Received this nice LPAM here in Central-Finland, Jyväskylä at: 25 January 2020 from 1134 kHz. Also get email verification:
QSLThank you for your reception report. I am happy to confirm that it is our station. You have set a new distance record for our MW transmitter, beating a Swedish report made about 3 years ago.
For your information we are broadcasting on 1134kHz using a Radica transmitter limited to 1 watt ERP, using an inverted earth plane antenna of approximately 10metres high. It looks like a brush used for sweeping chimneys! We are a licensed Hospital Radio service and by law we a required to limit power to confine our signals to the boundaries of our local hospital, but as you’ve discovered, some of those mischievous little electrons like to do their own thing and explore the world!
We have been a group providing music and requests to local hospital patients for nearly 60 years, which makes us the oldest station in our area. From a start with just a cassette player connected to a phone line we have slowly built up the station with two fully professional studios donated by local “proper” radio stations when they upgraded their own studios. We then added the MW transmitter about 8 years ago, and more recently started streaming on the internet using “Tune In”. Our website is www.ldhr.co.uk. Mid way through 2019 we had the opportunity to upgrade the station again by moving to new studios and purchasing new “Sonifex” mixers. These feed to the Tx using the internet so we will also have flexibility from where we originate our programmes.
Looking at the date of your reception report, you have also set another record as we only switched the new studio on the day before, so you are one of our first “new” listeners, and certainly our first DX’er.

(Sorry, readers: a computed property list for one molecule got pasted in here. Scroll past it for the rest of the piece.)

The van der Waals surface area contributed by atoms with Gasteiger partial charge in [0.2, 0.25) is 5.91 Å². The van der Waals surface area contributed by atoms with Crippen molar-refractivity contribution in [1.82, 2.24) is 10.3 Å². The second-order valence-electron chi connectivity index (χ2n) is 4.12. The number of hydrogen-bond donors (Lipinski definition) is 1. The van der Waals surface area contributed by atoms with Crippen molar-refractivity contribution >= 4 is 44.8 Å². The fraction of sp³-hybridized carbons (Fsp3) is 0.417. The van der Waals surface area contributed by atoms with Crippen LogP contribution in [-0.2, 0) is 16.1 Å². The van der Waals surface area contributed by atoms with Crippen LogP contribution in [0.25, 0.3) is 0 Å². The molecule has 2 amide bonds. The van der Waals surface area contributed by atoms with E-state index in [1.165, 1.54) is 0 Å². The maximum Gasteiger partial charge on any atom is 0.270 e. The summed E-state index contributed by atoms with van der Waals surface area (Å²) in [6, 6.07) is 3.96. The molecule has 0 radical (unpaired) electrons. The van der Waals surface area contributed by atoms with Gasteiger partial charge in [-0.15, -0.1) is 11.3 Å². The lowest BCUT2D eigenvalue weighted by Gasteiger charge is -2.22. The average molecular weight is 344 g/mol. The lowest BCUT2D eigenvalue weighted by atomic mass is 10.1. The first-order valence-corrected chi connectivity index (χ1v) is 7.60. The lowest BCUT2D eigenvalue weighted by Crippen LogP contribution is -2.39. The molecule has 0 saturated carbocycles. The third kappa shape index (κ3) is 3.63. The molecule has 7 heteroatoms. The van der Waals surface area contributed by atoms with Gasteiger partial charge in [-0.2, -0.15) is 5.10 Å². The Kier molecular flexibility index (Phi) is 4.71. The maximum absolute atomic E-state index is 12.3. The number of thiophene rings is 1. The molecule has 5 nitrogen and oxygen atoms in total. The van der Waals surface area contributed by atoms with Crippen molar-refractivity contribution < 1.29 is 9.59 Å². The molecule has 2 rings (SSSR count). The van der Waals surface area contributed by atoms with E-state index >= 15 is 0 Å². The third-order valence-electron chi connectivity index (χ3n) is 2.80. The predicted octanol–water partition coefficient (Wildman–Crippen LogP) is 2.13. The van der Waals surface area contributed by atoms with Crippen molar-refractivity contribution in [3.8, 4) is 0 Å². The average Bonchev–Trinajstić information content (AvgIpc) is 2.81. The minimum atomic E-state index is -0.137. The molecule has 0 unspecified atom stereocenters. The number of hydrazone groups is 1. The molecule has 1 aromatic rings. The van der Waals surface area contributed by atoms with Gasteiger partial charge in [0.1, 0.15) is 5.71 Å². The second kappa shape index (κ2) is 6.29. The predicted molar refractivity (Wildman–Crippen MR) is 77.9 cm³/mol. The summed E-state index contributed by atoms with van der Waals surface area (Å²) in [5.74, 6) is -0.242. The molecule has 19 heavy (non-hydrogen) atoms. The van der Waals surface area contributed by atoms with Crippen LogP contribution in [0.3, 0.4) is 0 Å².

I understand your DXing hobby very well as I grew up in New Zealand in the 1950’s and 60’s long before satellites allowed long distance TV broadcasting, when radio was our only entertainment. I built my own receivers and remember logging every NZ MW station on a portable 3 transistor home-made reflex receiver. If you haven’t come across one of those, it used its “middle” transistor as a dual purpose device to provide RF amplification before feeding the signal back after demodulation to be amplified again as an audio stage before the final output audio. After that, I built a superhet, which was capable of picking up Australian and New Caledonian stations when the conditions were right. Other Pacific Island and American stations came through on rare occasions but usually too weak to identify. Short wave opened up whole new vistas of course.
I had the joy of travelling to Finland during the summer of 1974. I had travelled to Britain as a member of the NZ Jaycees and became part of the British contingent to travel to Turku for two weeks at the European Conference. We had a fantastic time there. The following year my wife and I were in Killarney, Ireland, and stayed in the same hotel as the Finnish group – another fantastic time.
Best regards from Luton